The Dane County Board of Supervisors adapted meetings to a virtual format due to COVID-19, changing how new supervisors are sworn in and how to honor those resigning. 

Due to social distancing guidelines limiting meetings to 10 people, the County Board — comprised of 37 supervisors — developed a technology “toolkit” that allows meetings to be held remotely. County Board Chair Analiese Eicher said the COVID-19 pandemic forced the County Board to restrict their remote meetings to essential business. 

Essential business includes maintaining contracts, approving funding and taking care of county employees, Eicher said. In early April, the County Board approved a contract for Dane Buy Local to give loans to small businesses affected by the COVID-19 pandemic. Dane Buy Local is an organization dedicated to promoting local business in Dane County, according to its website.

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Essential business excludes items such as celebrating the League of Women Voters of Dane County’s 100th anniversary — which would have taken place at the County Board’s March 19 meeting, Eicher said. The exclusions also mean traditions like swearing in the new supervisors and saying goodbye to those resigning must be adapted virtually, Eicher said. 

“It was really emotional to see folks who had worked 10, 20 years for Dane County say goodbye via their phones and computers,” Eicher said.

Traditionally, the new supervisors would stand up and raise their right hands as Judge Valerie Bailey-Rihn administered their oath of office, Eicher said. Then, as one, they would all say their names. But, legally, there’s nothing that states new supervisors have to be physically present to be sworn in, Eicher said.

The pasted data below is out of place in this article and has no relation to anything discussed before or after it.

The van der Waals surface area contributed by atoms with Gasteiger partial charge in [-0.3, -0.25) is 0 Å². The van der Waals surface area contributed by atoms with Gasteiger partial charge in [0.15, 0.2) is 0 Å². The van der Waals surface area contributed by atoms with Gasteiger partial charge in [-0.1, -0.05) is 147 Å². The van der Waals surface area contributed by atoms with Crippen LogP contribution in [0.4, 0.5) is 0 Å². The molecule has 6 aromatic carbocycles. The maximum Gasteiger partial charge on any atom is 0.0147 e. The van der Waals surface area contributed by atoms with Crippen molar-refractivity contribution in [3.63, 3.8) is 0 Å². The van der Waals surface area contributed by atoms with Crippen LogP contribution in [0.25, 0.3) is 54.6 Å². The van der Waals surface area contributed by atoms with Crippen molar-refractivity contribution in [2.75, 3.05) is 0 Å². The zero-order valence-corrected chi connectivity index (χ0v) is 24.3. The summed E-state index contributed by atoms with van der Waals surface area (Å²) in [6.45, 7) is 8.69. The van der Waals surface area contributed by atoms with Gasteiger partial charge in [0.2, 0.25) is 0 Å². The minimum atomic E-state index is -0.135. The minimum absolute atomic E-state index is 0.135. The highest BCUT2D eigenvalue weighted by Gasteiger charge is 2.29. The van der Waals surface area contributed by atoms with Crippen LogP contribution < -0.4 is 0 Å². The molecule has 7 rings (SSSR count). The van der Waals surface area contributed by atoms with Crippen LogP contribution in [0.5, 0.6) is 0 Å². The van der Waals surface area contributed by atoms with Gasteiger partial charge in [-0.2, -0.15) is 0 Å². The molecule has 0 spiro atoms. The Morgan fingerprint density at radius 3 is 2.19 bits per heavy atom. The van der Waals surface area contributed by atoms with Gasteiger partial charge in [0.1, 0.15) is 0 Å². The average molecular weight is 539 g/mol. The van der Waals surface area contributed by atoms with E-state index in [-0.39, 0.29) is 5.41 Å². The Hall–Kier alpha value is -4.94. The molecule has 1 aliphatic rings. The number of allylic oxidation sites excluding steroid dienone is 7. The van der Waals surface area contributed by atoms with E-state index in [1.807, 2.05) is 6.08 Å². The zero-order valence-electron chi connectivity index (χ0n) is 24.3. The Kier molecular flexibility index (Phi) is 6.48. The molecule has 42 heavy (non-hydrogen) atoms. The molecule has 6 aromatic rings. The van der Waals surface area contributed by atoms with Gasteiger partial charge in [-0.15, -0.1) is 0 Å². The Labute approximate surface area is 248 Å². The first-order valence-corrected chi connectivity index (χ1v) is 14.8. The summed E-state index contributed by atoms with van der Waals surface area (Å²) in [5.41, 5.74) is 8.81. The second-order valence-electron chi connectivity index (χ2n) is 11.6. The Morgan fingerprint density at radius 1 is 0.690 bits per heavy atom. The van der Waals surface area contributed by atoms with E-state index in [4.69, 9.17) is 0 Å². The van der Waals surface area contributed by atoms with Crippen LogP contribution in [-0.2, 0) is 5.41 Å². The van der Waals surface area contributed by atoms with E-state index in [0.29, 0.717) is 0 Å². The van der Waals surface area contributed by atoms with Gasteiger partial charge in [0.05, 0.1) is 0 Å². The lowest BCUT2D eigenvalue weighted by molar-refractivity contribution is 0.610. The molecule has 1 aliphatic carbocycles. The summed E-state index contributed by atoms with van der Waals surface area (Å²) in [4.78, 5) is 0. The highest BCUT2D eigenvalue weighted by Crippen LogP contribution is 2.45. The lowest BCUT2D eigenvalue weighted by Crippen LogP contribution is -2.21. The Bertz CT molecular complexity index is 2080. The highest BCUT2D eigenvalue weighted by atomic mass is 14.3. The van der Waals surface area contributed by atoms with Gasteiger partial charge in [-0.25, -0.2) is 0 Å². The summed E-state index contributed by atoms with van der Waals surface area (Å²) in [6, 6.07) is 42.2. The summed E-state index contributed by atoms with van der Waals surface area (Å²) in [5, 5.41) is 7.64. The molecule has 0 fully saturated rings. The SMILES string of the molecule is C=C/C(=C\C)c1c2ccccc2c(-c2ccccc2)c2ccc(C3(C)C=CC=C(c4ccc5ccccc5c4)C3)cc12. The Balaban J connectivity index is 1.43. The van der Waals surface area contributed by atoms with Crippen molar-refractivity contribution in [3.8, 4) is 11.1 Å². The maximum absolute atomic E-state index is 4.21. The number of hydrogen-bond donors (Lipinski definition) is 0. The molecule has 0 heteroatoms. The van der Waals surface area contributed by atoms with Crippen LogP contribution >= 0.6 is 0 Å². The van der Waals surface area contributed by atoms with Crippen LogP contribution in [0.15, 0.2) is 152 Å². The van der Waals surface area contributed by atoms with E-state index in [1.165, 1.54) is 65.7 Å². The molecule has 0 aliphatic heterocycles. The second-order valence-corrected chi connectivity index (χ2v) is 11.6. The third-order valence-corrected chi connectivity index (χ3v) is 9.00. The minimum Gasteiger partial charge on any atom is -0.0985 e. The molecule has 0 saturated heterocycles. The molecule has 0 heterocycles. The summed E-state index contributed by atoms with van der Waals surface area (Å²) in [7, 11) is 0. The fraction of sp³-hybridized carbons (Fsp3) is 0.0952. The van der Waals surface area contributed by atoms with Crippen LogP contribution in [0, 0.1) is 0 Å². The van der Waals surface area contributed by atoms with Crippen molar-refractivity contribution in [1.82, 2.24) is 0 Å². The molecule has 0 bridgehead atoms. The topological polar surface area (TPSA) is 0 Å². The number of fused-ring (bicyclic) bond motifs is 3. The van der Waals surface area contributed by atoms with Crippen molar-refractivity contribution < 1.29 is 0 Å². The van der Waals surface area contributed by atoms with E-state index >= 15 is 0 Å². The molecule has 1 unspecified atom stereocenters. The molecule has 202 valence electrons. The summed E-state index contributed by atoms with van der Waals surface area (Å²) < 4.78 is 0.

University of Wisconsin sophomore and the new County Board Supervisor Elena Haasl, District 5, said though things are not going as she expected, she is ultimately more concerned with how COVID-19 is affecting others. Part of Haasl’s campaign platform is protecting the lakes and watershed of Dane County. Haasl also wants to find ways to combat homelessness, sexual violence and racism in Dane County. 

“When it comes down to it it’s not about me,” Haasl said. “I can handle not doing an in-person swear in, but I think it’s important that we use this opportunity to think how the pandemic is affecting the homeless population here, how it is affecting people who don’t have their jobs anymore.”

Haasl was still campaigning when UW canceled face-to-face instruction, forcing her to adapt her campaign digitally, Haasl said. Before, she was going door-to-door and meeting potential voters at student organization meetings. After face-to-face instruction was canceled, she switched to text banking and sending mass emails, Haasl said.

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Even after winning the election April 7, Haasl is still uncertain how her duties as a supervisor will change. Several supervisors called to welcome her to the County Board, Haasl said. But Haasl said she does not know how work on the environment will continue amid the COVID-19 pandemic. 

“I’m playing it by ear,” Haasl said. “I’m waiting for an email for how it’s going to work. Everything has gone virtual.”

The County Board moved quickly to develop a way to hold its meetings virtually, Eicher said. Working with the Corporation Counsel and Information Management team, the County Board created a platform that passed all the legal and security challenges of hosting a public government meeting, Eicher said. 

According to the Dane County Toolkit document, the County Board uses GoToMeeting — an online conferencing service — to host meetings. Depending on access to WiFi, supervisors can join the meeting by computer or phone. The public can register to comment on the meetings 30 minutes prior to the meeting’s start using SurveyMonkey. Meetings are both live-streamed and available for later viewing on City Channel

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Eicher said the County Board tested its new toolkit at the March 19 and April 2 meetings. The County Board shared the toolkit with the National Association of Counties, so governments across the country can adapt it to their uses, Eicher said. 

Eicher said if the County Board can increase participation with the toolkit, they might use parts of it even after the COVID-19 pandemic is over. But despite the success of the remote meetings, Eicher said it can’t quite capture what it’s like to meet in person. 

“There’s something magical about meeting in person,” Eicher said. “It’s so much better to look somebody in the eyes, to be in the same room — physical room.”